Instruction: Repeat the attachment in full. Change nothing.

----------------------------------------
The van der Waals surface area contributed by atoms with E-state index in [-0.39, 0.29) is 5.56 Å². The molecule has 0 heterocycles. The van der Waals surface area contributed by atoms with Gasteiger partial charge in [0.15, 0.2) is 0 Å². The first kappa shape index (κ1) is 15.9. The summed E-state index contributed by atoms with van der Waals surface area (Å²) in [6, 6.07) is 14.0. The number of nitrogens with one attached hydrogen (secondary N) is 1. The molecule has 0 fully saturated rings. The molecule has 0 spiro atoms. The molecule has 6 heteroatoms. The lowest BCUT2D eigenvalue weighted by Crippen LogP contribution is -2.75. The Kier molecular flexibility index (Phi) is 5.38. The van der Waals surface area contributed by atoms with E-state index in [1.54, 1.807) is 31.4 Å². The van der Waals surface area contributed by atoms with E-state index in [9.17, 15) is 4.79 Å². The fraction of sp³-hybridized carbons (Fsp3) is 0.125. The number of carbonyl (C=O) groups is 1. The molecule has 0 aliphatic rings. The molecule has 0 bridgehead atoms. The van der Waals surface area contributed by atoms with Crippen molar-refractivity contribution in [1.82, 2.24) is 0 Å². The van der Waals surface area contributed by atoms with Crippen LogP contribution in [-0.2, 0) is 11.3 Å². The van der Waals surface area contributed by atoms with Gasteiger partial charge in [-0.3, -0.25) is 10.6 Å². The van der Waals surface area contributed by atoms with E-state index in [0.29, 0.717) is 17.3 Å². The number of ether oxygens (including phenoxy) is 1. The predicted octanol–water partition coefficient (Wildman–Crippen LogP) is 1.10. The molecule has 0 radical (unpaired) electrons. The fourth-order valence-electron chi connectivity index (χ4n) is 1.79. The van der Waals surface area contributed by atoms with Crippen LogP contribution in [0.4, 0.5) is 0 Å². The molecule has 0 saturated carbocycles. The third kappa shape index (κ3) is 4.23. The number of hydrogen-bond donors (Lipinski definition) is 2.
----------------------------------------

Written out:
The van der Waals surface area contributed by atoms with E-state index in [-0.39, 0.29) is 5.56 Å². The molecule has 0 heterocycles. The van der Waals surface area contributed by atoms with Gasteiger partial charge in [0.15, 0.2) is 0 Å². The first kappa shape index (κ1) is 15.9. The summed E-state index contributed by atoms with van der Waals surface area (Å²) in [6, 6.07) is 14.0. The number of nitrogens with one attached hydrogen (secondary N) is 1. The molecule has 0 fully saturated rings. The molecule has 0 spiro atoms. The molecule has 6 heteroatoms. The lowest BCUT2D eigenvalue weighted by Crippen LogP contribution is -2.75. The Kier molecular flexibility index (Phi) is 5.38. The van der Waals surface area contributed by atoms with E-state index in [1.54, 1.807) is 31.4 Å². The van der Waals surface area contributed by atoms with E-state index in [9.17, 15) is 4.79 Å². The fraction of sp³-hybridized carbons (Fsp3) is 0.125. The number of carbonyl (C=O) groups is 1. The molecule has 0 aliphatic rings. The molecule has 0 bridgehead atoms. The van der Waals surface area contributed by atoms with Crippen molar-refractivity contribution in [1.82, 2.24) is 0 Å². The van der Waals surface area contributed by atoms with Crippen LogP contribution in [-0.2, 0) is 11.3 Å². The van der Waals surface area contributed by atoms with Gasteiger partial charge in [-0.3, -0.25) is 10.6 Å². The van der Waals surface area contributed by atoms with E-state index in [0.29, 0.717) is 17.3 Å². The number of ether oxygens (including phenoxy) is 1. The predicted octanol–water partition coefficient (Wildman–Crippen LogP) is 1.10. The molecule has 0 radical (unpaired) electrons. The fourth-order valence-electron chi connectivity index (χ4n) is 1.79. The van der Waals surface area contributed by atoms with Crippen LogP contribution in [0.4, 0.5) is 0 Å². The molecule has 0 saturated carbocycles. The third kappa shape index (κ3) is 4.23. The number of hydrogen-bond donors (Lipinski definition) is 2.